Collier’s enthusiasm and ingenuity paid off, and in 1907, the company announced their first vehicle with a gasoline engine. It was so successful that excited investors gave $50,000 to be a part of the action.
By 1909, the company released two different models, the A9 and the B9. Each vehicle featured a 35 horsepower, 4-cylinder engine. The A9 was a five-seater touring car, while the B9 was a rumble seat roadster. For just $1,500, people could purchase either, with a top being an optional extra. As the cars gained popularity, the company produced more and more starting with just 20 cars in 1907, increasing to 400 in just two short years.
By 1910, Southern Engine and Boiler Works had been renamed Marathon (as a result of a name dispute with another company in the area) and relocated to a larger facility in Nashville. New models were added to the company’s offering and soon buyers and auto dealers from around the world were coveting their vehicles. The enthusiasm for Marathon Motors continued to grow, causing dealers to flock to Nashville and having a positive impact on the city’s economy.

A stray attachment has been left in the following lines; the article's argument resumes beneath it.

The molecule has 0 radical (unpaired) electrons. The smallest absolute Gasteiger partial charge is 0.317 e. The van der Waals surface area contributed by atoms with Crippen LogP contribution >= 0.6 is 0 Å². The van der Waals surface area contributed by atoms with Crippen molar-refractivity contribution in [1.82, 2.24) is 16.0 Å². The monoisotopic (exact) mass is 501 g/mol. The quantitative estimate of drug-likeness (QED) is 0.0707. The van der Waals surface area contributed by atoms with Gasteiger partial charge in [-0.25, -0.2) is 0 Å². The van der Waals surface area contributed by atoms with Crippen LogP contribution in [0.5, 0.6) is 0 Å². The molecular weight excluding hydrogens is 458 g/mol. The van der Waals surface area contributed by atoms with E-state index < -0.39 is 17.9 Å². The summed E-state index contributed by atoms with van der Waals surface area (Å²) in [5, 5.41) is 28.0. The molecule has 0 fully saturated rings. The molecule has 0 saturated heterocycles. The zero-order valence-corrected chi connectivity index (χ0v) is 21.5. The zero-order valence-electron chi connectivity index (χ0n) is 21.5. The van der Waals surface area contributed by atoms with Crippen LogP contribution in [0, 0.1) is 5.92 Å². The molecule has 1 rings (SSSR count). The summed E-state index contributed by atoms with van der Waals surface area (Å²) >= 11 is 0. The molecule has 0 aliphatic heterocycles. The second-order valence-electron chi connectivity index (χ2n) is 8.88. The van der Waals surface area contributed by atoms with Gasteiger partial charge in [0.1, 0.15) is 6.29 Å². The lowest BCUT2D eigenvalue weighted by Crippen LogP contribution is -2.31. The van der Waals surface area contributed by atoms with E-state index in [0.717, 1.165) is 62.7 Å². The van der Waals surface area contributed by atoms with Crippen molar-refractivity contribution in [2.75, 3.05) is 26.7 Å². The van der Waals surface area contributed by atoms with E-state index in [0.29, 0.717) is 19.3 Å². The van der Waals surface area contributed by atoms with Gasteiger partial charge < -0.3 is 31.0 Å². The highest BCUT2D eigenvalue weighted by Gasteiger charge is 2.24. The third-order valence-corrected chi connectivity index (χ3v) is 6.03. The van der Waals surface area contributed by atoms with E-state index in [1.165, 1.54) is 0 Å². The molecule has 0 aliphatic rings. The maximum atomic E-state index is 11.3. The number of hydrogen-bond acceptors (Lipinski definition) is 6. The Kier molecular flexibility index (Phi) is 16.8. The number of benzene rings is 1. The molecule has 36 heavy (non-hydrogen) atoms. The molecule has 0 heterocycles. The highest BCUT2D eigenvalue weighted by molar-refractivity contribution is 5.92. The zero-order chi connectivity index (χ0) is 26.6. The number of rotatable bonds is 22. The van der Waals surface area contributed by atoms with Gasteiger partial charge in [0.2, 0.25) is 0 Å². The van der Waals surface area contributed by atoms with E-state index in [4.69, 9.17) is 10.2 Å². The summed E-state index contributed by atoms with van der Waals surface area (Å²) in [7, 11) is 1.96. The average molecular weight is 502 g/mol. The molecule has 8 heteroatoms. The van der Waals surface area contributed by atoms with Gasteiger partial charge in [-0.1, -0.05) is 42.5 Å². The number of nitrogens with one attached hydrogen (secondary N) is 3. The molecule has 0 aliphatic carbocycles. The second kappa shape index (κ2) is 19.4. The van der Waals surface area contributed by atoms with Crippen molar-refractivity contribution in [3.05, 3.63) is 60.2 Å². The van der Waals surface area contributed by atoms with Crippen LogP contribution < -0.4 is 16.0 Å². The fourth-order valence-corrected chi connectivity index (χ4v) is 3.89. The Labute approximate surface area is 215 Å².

While business flourished for several years, the company reportedly hit a wall—unable to keep up with demand (at one time producing 10,000 cars in a year). A consistently changing board of directors and a few unwise business decisions later, the dealership stopped production of their vehicles in 1915, marking the end of an era.
After being abandoned and suffering with years of neglect, the Marathon Motors Factory was discovered by Barry Lyle Walker, a real estate visionary who recognized the possibilities of the once booming facility. His vision was to develop a thriving creative community that would serve as a cultural, artistic and performing arts venue. After purchasing the property, he began renovation. A challenging aspect to the refurbish was the fact that each of the buildings on the property had been built in different time periods, and thus were of different architectural styles. The new spaces that evolved are not only unique, they capture the essence, personality and creativity that the founders of Marathon possessed. Walker even scoured the world to find one of the original vehicles, finally obtaining one in 1990.